CHAMBERS records the following, which illustrated the depth of the love of Mrs. Burns, and how careful she was to cast the mantle of prudence over her husband’s name. The daughter of the bard, born in March, 1791, and who was afterwards Mrs. Thomson, was brought home to the house of Burns, and taken charge of by Mrs. Burns. The babe was soon after found by Jean’s father in the same cradle with a child of her own, and drew from him the surprised enquiry if she had again had twins, when she quietly answered that the second baby was one of whom she was taking temporary charge for a sick friend. She brought up the little girl to womanhood, with an unvarying kindness of demeanour which created a filial degree of attachment.
NEAR the close of Mrs. Burns’s life, the Misses Begg, nieces of the poet, resided with her in the well-known house in Dumfries. A message-boy called at the house one day, and for some time was engaged with Mrs. Burns. When his business was finished, he lingered about the door as if something were still upon his mind. Miss Begg asked him if he wished anything further.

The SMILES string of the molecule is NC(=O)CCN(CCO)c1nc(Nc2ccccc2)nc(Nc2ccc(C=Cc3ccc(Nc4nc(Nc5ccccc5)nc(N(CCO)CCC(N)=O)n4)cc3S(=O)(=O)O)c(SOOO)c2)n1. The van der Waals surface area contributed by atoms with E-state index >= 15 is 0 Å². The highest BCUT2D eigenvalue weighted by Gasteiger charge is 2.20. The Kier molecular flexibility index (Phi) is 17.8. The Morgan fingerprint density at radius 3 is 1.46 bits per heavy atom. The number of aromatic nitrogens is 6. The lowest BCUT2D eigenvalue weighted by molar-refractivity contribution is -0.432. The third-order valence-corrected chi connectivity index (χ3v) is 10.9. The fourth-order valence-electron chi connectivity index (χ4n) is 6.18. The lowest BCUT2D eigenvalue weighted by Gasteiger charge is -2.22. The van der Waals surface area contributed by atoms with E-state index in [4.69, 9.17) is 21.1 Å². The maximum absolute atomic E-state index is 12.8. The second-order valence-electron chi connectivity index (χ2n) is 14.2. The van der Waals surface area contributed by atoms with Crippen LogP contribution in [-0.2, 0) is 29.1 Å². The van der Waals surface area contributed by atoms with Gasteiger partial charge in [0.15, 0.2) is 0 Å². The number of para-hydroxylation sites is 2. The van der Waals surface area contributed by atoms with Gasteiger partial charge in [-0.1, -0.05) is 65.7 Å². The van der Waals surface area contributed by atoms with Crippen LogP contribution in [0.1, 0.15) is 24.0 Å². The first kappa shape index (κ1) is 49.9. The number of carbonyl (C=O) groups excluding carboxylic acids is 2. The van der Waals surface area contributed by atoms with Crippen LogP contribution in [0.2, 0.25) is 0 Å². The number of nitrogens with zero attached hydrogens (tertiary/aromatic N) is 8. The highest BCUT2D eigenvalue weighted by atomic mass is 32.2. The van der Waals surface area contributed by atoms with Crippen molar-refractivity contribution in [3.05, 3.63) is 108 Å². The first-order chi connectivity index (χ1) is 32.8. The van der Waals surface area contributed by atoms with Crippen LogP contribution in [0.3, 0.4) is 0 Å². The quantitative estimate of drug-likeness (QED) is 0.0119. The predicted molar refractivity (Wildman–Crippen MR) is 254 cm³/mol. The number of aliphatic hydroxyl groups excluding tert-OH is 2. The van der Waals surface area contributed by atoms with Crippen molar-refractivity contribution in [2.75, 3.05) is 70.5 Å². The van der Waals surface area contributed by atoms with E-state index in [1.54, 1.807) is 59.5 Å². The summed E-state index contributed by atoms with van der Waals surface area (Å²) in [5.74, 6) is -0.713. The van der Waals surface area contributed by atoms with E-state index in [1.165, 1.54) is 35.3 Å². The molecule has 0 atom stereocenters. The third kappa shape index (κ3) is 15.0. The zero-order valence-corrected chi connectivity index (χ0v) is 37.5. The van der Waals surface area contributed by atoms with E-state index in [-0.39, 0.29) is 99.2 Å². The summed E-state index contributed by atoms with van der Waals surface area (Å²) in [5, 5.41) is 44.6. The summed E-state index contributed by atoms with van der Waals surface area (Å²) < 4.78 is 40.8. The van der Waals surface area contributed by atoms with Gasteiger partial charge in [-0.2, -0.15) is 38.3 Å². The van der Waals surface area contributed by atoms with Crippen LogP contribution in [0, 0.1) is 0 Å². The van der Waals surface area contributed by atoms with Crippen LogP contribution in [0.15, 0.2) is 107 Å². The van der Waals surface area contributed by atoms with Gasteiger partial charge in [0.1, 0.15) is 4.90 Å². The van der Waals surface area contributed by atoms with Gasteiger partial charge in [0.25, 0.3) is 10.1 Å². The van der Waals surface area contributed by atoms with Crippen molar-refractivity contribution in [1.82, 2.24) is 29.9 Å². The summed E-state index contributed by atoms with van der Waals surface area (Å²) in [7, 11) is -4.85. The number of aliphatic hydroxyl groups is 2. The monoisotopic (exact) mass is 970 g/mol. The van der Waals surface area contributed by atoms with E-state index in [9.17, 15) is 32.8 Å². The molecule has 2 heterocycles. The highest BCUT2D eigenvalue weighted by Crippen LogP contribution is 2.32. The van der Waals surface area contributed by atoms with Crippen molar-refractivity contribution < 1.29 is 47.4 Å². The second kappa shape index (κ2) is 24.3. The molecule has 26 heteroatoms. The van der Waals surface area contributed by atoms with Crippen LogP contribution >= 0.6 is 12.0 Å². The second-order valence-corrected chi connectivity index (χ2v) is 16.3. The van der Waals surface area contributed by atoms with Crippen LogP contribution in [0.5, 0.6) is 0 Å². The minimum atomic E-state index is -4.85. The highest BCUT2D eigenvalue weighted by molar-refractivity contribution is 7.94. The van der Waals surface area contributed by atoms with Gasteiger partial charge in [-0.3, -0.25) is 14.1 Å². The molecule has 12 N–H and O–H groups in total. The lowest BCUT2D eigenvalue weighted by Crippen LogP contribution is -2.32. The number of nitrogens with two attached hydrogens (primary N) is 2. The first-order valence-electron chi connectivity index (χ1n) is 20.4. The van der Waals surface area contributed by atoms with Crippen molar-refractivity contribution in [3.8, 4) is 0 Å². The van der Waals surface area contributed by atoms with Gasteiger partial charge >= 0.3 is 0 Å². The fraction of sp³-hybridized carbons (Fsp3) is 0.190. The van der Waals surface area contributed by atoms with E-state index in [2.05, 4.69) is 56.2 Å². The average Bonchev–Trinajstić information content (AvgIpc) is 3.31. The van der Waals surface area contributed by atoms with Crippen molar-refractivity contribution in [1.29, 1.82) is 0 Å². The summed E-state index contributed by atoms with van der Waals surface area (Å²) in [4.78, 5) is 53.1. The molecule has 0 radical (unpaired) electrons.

“Oh,” he said, “if it’s no a faut, I would like to see Bonnie Jean.”
“Bonnie Jean!” replied Miss Begg, “you have been speaking to her for the last quarter-of-an-hour.”
With a look of ineffable disappointment, he said – “Is that Bonnie Jean?” and went away.
Alas! that youngster forgot that time whitens the hair, and writes wrinkles on the brow, and effaces the marks of beauty from the cheek. But to burns himself she was Bonnie Jean to the last, and Bonnie Jean she will continue while the memory of the poet is cherished.